Dr. Cseak is the only physician in Ohio who is certified in anthroposophical medicine (out of which mistletoe therapy was developed). This 5-year training and certification, and her ongoing studies, have given her extensive knowledge of the mind/body aspects of cancer care, as well as up-to-date clinical expertise required for mistletoe therapy management. She has been using mistletoe therapy in her practice for over 15 years.
Modern science has affirmed the therapeutic importance of mistletoe, through identification of the viscotoxins (literally, "mistletoe toxins"), lectins, and alkaloids thought to be responsible for its anticancer and immune modifying activities. Presently over 60% of all cancer patients in Germany and Switzerland are prescribed mistletoe at some point in their treatment.
Although mistletoe therapy is generally used as a complementary therapy to conventional chemotherapy and radiation, many patients who have either failed chemotherapy or chosen against it, have used mistletoe successfully. More research is needed to study the effectiveness of mistletoe as a stand alone therapy for cancer. Our clinical experience supports its use in most types of cancer, whether the patient is using conventional therapies or not.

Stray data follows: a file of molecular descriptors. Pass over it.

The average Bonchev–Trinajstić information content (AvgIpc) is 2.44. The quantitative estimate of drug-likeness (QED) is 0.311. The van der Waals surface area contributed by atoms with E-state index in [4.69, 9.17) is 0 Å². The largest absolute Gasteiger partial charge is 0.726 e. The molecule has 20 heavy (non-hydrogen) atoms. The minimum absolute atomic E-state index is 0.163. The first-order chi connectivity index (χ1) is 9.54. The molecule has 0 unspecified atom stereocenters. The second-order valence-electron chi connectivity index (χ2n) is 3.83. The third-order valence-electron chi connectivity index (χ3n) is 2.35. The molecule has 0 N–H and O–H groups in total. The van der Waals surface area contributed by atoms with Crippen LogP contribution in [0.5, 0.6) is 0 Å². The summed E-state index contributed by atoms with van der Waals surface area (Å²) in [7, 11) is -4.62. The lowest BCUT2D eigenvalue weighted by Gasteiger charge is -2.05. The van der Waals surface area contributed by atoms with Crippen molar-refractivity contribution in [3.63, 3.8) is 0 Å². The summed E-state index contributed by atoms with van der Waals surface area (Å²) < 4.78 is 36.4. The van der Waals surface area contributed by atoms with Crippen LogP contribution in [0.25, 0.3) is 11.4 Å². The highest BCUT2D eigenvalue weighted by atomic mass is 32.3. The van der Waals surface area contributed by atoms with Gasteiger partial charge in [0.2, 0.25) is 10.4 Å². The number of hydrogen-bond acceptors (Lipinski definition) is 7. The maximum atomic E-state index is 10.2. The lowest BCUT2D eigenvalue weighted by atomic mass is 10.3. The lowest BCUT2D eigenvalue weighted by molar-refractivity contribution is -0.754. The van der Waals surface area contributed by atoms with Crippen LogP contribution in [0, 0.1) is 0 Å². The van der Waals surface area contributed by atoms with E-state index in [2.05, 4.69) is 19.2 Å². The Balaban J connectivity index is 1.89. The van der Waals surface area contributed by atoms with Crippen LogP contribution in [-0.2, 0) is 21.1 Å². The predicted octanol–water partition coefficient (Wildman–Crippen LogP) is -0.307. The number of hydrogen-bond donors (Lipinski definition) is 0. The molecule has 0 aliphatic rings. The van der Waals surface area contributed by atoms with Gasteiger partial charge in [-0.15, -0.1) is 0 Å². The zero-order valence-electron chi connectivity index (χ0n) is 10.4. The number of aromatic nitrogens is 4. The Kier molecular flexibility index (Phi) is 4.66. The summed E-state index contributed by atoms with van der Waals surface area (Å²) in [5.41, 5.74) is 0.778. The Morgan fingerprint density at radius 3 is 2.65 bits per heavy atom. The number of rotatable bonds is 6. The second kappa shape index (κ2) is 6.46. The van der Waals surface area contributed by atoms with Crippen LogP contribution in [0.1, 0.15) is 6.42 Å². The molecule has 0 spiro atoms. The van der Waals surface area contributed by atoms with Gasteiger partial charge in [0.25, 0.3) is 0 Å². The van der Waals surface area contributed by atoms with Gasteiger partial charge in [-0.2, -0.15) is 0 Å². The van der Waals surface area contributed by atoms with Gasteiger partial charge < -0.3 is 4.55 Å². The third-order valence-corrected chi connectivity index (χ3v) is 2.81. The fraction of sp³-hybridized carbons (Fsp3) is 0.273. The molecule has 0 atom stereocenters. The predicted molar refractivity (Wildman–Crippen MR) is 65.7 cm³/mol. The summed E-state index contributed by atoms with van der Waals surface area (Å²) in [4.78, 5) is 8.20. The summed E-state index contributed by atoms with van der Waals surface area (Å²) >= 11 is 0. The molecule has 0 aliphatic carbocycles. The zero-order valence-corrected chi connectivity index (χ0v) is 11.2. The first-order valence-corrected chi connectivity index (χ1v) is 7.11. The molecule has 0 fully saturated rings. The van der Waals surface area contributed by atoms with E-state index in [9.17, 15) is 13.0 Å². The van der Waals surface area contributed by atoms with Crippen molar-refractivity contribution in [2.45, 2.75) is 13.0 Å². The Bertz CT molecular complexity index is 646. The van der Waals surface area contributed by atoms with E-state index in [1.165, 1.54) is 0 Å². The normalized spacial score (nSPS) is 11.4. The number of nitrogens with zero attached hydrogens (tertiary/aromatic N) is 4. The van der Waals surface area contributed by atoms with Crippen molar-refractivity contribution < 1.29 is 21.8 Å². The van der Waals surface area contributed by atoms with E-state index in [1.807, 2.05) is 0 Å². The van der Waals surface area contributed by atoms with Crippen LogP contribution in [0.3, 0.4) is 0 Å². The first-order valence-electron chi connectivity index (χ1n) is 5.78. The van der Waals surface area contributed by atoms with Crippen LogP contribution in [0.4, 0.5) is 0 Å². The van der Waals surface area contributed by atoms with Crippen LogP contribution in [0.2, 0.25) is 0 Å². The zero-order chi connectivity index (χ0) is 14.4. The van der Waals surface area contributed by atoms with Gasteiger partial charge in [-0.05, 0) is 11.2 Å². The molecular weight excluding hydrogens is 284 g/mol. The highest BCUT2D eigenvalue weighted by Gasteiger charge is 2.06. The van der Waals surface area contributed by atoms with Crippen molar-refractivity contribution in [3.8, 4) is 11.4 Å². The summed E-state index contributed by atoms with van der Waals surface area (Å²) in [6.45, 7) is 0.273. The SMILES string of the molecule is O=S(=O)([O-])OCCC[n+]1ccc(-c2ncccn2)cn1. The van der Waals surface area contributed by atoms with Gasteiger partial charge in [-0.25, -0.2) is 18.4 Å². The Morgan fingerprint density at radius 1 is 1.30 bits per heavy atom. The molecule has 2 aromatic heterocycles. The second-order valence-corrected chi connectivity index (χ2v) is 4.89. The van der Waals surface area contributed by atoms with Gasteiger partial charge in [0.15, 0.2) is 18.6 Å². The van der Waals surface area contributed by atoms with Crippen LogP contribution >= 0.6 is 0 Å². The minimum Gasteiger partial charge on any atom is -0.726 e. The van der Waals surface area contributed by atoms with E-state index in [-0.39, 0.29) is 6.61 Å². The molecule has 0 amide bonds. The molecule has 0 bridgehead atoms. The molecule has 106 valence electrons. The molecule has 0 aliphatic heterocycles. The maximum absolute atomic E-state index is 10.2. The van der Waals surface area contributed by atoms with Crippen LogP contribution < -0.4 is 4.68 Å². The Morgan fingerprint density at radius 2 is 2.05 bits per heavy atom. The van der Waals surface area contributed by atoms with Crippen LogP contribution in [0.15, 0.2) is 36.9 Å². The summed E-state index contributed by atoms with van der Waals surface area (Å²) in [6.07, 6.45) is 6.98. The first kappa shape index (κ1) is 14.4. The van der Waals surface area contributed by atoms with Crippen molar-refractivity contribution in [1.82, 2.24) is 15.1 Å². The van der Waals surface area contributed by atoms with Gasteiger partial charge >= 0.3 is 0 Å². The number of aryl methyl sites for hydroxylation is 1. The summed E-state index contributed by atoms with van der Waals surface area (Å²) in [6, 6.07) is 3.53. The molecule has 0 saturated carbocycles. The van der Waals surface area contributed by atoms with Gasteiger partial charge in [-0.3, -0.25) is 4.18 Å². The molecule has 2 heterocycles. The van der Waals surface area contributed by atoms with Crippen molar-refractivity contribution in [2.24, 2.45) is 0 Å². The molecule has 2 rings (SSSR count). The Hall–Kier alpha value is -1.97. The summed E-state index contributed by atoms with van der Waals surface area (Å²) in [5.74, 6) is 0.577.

You can access more information about mistletoe HERE.
[For patients who are doing the "Greek" test (aka RGCC test), be aware that they ONLY test your sample against ONE mistletoe subtype, in ONE strength. There are many different subtypes (different host trees), and different strengths of mistletoe. Each patient's subtype is chosen based on what type of cancer they are dealing with, and the strength needed differs from person to person as well. If your test comes back saying that mistletoe is 'ineffective' against your type of cancer, this is likely very misleading. I have been in contact with the company trying to resolve this issue and their answer is for me to send every subtype and strength of mistletoe to them along with every patient's blood sample so they can test it. If you want to incur the cost to do this we can do it, but I will be happy to expain why it is unnecessary.]